Gold News

Gold opens the week higher - "should start to trend higher"

Gold rose in Asia on Monday, breaking $649.50 per ounce, before settling $2 lower – back where it closed last week – just before London opened for business.

Volumes appear light after the frantic action of last week. "We saw some buying from the Japanese," said a Bank of China gold dealer in Hong Kong earlier. "But I can say there's not much business...just a little bit of buying."

The dip in Asia was more pronounced in Dollar terms than against other currencies. British gold buyers began this week £2 better off from last Monday, above £330 per ounce.

"People believe the bull market is still intact," reckons Jonathan Barratt, managing director of Sydney-based Commodity Broking Services in Sydney. "We should start to trend higher...

Twenty-one out of 33 traders, investors and analysts surveyed around the world by Bloomberg last Friday advised buying gold. Four said sell. Eight were neutral.

"Crude oil certainly will be one support [for] gold," says Barratt, "and I think that is why you might see gold test back up through the $653 area and maybe even onwards and upwards...

"With oil trading where it is and staying above this $59 level, we should get some inflationary sort of feeling back to the market."

Gold last week shot higher to break $645 – seen as a key level on the Dollar charts by technical analysts – before racing above $660 per ounce, a 7-month high.

Friday's sharp sell-off knocked gold 1.4% lower, but it was only to be expected – especially with many metals funds losing money on copper and zinc right now. Last Friday also saw a slew of data on the US economy, taken as positive for the US Dollar by traders despite slower employment growth.

"The data available from the US economy for the last couple of weeks says the outlook remains bullish for the service sector on strong consumer demand and signals of a stabilising domestic real estate market," reckons Pradeep Unni, analyst at Vision Commodities Services DMCC in Dubai.

Today's non-manufacturing index, however – due at 15:00 GMT – is expected to come in lower than last month.

Currency traders will also be watching events this week at the G7 summit in Essen, Germany. Finance leaders from the world's top 7 industrial nations are meeting to discuss, amongst other things, the plummeting value of the Japanese Yen.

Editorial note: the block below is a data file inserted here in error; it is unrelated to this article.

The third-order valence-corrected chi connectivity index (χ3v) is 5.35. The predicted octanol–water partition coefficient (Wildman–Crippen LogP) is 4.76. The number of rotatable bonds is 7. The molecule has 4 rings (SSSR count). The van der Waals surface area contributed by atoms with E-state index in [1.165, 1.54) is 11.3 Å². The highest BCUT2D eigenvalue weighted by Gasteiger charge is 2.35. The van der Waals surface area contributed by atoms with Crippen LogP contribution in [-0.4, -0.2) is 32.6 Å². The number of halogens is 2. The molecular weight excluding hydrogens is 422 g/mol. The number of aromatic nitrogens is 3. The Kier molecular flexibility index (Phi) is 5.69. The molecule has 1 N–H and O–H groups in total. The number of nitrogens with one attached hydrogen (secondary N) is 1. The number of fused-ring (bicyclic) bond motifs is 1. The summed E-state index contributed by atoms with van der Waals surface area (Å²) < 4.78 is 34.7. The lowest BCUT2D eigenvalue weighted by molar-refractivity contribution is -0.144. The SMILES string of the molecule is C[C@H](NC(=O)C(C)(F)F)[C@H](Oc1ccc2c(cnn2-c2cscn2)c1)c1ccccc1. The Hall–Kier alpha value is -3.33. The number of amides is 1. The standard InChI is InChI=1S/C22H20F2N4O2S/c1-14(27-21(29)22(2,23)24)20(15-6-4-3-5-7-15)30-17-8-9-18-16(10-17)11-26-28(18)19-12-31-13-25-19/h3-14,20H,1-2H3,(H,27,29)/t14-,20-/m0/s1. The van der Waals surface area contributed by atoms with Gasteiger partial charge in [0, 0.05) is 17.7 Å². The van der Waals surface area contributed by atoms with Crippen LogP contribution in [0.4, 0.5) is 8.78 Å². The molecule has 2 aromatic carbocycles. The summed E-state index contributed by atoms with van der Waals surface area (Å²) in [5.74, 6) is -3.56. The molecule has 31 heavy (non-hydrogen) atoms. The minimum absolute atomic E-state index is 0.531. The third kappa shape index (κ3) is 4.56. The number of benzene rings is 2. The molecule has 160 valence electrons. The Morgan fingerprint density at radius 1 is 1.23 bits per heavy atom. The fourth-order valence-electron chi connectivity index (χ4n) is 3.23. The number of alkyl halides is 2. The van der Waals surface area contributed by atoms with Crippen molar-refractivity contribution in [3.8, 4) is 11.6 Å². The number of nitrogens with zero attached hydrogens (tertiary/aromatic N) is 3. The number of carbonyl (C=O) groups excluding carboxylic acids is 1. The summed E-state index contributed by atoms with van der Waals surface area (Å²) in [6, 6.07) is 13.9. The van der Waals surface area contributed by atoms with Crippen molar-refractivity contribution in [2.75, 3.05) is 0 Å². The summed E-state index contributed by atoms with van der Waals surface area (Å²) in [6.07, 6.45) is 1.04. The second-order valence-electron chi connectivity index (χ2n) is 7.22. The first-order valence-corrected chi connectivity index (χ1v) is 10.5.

"Japan is unfairly manipulating [the Yen]," according to one US senator. But the greatest pressure on the Japanese currency right now comes from the international currency markets themselves.

Data released Friday shows a record "short" position in the Yen held by speculators betting via the US futures and options exchanges. Right on cue, the Japanese Yen has turned higher today. It's the only major world currency to have gained value versus gold since the start of last week.

What's been driving the Yen's historic collapse – and what might a rise in the Yen mean for Western investors holding gold? Click here to read more now...

Adrian Ash is director of research at BullionVault, the world-leading physical gold, silver and platinum market for private investors online. Formerly head of editorial at London's top publisher of private-investment advice, he was City correspondent for The Daily Reckoning from 2003 to 2008, and he has now been researching and writing daily analysis of precious metals and the wider financial markets for over 20 years. A frequent guest on BBC radio and television, Adrian is regularly quoted by the Financial Times, MarketWatch and many other respected news outlets, and his views from inside the bullion market have been sought by the Economist magazine, CNBC, Bloomberg, Germany's Handelsblatt and FAZ, plus Italy's Il Sole 24 Ore.

See the full archive of Adrian Ash articles on GoldNews.

Please Note: All articles published here are to inform your thinking, not lead it. Only you can decide the best place for your money, and any decision you make will put your money at risk. Information or data included here may have already been overtaken by events – and must be verified elsewhere – should you choose to act on it. Please review our Terms & Conditions for accessing Gold News.

Follow Us

Facebook Youtube Twitter LinkedIn

 

 

Market Fundamentals